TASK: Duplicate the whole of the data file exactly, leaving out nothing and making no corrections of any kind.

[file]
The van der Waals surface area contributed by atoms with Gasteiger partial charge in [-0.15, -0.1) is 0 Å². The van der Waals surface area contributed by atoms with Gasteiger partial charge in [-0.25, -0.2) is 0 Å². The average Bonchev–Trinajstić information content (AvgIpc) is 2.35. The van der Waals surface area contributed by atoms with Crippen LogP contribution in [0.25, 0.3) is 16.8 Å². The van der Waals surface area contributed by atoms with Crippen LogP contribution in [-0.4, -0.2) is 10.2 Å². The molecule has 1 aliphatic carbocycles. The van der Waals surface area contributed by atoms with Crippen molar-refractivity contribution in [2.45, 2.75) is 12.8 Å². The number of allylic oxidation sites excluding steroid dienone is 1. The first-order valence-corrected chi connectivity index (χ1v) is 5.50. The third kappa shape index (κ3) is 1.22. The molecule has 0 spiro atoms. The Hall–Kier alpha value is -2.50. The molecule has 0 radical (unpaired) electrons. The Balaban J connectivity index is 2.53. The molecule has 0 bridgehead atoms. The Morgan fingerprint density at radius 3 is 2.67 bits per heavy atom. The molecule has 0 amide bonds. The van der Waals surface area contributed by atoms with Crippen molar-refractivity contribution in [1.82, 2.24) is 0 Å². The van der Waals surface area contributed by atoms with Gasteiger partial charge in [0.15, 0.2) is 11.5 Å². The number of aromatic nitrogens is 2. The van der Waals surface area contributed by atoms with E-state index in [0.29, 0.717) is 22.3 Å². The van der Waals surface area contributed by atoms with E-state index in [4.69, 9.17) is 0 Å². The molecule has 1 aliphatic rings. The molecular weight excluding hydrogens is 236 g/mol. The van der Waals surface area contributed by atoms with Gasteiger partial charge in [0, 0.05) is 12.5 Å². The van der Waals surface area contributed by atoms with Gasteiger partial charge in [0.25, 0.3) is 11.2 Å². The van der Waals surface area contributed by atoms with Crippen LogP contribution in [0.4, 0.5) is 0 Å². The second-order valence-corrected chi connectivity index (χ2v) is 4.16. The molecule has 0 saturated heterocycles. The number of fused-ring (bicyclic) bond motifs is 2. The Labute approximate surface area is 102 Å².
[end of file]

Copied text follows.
The van der Waals surface area contributed by atoms with Gasteiger partial charge in [-0.15, -0.1) is 0 Å². The van der Waals surface area contributed by atoms with Gasteiger partial charge in [-0.25, -0.2) is 0 Å². The average Bonchev–Trinajstić information content (AvgIpc) is 2.35. The van der Waals surface area contributed by atoms with Crippen LogP contribution in [0.25, 0.3) is 16.8 Å². The van der Waals surface area contributed by atoms with Crippen LogP contribution in [-0.4, -0.2) is 10.2 Å². The molecule has 1 aliphatic carbocycles. The van der Waals surface area contributed by atoms with Crippen molar-refractivity contribution in [2.45, 2.75) is 12.8 Å². The number of allylic oxidation sites excluding steroid dienone is 1. The first-order valence-corrected chi connectivity index (χ1v) is 5.50. The third kappa shape index (κ3) is 1.22. The molecule has 0 spiro atoms. The Hall–Kier alpha value is -2.50. The molecule has 0 radical (unpaired) electrons. The Balaban J connectivity index is 2.53. The molecule has 0 bridgehead atoms. The Morgan fingerprint density at radius 3 is 2.67 bits per heavy atom. The molecule has 0 amide bonds. The van der Waals surface area contributed by atoms with Crippen molar-refractivity contribution in [1.82, 2.24) is 0 Å². The van der Waals surface area contributed by atoms with Gasteiger partial charge in [0.15, 0.2) is 11.5 Å². The number of aromatic nitrogens is 2. The van der Waals surface area contributed by atoms with E-state index in [0.29, 0.717) is 22.3 Å². The van der Waals surface area contributed by atoms with E-state index in [4.69, 9.17) is 0 Å². The molecule has 1 aliphatic rings. The molecular weight excluding hydrogens is 236 g/mol. The van der Waals surface area contributed by atoms with Gasteiger partial charge in [0, 0.05) is 12.5 Å². The van der Waals surface area contributed by atoms with Gasteiger partial charge in [0.25, 0.3) is 11.2 Å². The van der Waals surface area contributed by atoms with Crippen LogP contribution in [0.4, 0.5) is 0 Å². The second-order valence-corrected chi connectivity index (χ2v) is 4.16. The molecule has 0 saturated heterocycles. The number of fused-ring (bicyclic) bond motifs is 2. The Labute approximate surface area is 102 Å².